By Anna Young –
With the release of his debut album, Tarrytown musician Greg Jacquin proved that it’s never too late to chase your dreams.
The 48-year-old singer/songwriter and rhythm guitarist said his first solo album, “Hudson River,” featuring six-tracks showcasing his raw, powerful and emotionally driven lyrics along with heavy string arrangements, exceeded his expectations.
“Why did I wait 48 years to do this?” Jacquin quipped. “I really wish I had gotten to it sooner, but life had other plans, I guess.”
The folk singer was introduced to music at an early age with his parents regularly playing The Beatles and Cat Stevens recordsat home. With a very musical family it didn’t take him long to pick up his stepfather’s guitar and start strumming the chords and writing songs. He explored his talent, taking lessons and performing shows in Sleepy Hollow and Tarrytown with his band during school events. He later recorded several albums with Know Idea in the early 1990s.
But he was forced to put music on hold when life took a different turn and raising a family became his priority. Despite his passion, he took a job with the Ossining Police Department and eventually retired after several years following an injury. He said the injury and other personal obstacles led him back to songwriting, which became his therapy.
“I started playing at home once I got hurt because I still had the desire to write songs,” said Jacquin, who added that music helped ease his battle with depression and anxiety. “When I’m writing or playing I’m at peace, and they don’t exist. The more I can play the better I’m feeling. Music has been my only therapy, I guess.”
As he reemerged into the cover band scene playing gigs throughout Westchester, Connecticut, and New Jersey, Jacquin said he met several songwriters and musicians whom he eventually collaborated with on his album. He said the chemistry he had with pianist Paul Griffin and guitarist and vocalist Rich Berta was perfect for the type of music he wanted to produce.
He teamed up with Berta, Griffin, guitarist and singer Greg Connors, and poet BK Fischer on the rest of the album and was also joined by several talented musicians recording at AFA Recording Studio in Cortlandt Manor.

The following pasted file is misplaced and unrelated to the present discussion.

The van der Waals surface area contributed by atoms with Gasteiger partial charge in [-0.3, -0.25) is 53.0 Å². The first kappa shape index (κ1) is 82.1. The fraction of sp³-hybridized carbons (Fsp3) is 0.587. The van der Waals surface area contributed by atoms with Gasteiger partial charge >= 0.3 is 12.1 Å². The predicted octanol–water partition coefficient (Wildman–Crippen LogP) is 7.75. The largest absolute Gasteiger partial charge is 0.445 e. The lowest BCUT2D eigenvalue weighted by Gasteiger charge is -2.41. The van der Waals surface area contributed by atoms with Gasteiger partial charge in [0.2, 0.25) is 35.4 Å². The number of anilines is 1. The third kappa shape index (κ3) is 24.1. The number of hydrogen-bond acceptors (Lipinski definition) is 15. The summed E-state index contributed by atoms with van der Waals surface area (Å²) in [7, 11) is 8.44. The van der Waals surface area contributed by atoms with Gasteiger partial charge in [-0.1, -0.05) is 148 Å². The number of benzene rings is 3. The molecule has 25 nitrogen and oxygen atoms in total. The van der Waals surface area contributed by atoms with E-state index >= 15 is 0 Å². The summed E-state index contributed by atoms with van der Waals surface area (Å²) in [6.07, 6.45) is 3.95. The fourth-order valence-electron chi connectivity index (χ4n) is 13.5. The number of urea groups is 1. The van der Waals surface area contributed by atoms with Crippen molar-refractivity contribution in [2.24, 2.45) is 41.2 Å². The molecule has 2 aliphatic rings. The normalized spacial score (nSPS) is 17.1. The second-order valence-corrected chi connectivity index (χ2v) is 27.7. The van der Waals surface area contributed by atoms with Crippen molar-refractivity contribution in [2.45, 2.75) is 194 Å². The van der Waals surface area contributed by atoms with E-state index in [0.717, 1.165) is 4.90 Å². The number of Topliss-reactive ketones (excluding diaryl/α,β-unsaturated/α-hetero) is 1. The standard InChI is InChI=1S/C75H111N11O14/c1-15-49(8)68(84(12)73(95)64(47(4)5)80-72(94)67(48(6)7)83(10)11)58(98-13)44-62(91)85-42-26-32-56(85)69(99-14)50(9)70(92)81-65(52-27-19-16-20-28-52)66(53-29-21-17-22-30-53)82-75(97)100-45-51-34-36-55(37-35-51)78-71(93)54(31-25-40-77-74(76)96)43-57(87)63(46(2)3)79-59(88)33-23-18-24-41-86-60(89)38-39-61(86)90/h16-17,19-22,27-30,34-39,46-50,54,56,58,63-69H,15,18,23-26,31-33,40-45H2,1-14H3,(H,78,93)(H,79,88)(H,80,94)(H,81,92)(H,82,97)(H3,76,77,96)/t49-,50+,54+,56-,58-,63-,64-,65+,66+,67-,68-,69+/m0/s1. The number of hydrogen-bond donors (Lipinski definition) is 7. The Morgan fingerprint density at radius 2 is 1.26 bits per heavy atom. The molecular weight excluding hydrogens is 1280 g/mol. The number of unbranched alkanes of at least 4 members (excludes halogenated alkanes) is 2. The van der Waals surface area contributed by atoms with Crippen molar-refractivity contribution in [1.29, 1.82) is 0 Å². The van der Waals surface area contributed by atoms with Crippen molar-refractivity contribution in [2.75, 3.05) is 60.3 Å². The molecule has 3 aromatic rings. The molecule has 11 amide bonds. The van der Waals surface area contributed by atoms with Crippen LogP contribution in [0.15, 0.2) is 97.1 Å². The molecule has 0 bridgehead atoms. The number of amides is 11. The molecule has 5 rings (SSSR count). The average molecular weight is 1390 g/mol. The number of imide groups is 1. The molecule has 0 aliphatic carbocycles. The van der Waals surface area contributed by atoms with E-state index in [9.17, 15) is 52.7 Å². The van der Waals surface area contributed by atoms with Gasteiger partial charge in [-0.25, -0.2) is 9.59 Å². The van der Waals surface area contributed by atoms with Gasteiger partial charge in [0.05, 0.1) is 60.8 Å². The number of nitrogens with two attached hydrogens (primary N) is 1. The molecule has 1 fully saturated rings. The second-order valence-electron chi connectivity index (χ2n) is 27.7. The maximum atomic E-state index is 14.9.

The Tarrytown resident said his experiences and appreciation for his hometown influenced his songs.
“The lyrics are really based on living here. I think if I lived somewhere else I wouldn’t have written these songs the way they came out,” he said. “From my house I can see the new bridge and the old bridge, and every day I see the sunset. I lived here for so long and took it for granted because I was so busy, but retirement allowed me to take the time to write these songs.”
As he geared up for his album release party on February 9 at Six Degrees of Separation Restaurant & Brewery in Ossining, his song “The Station,” has already gotten radio play and received positive feedback from listeners. He said he was terrified for strangers to hear his innermost feelings but felt incredible hearing a song he had written while on his couch on the radio.
Despite his quiet persona, he hopes the album is well received and is ready to hop the train to tour the country if a well-known artist wants to offer him an opening slot. He said he’s been lucky over the last year collaborating with talented musicians that have allowed him to grow, boost his confidence and become more comfortable performing his own music in front of an audience.
He added that his band is already working on a second full-length album.
“Everyone involved in the project appreciates it, enjoys it and wants to be a part of it. The songwriting and the relationships I’ve built with songwriters and band members turned this from me writing songs on my couch by myself into this living breathing thing,” Jacquin said. “My music and my kids definitely gave me a lot to live for and a lot to fight for.”
To learn more about Greg Jacquin or view his upcoming show dates, visit www.gregjacquinmusic.com/.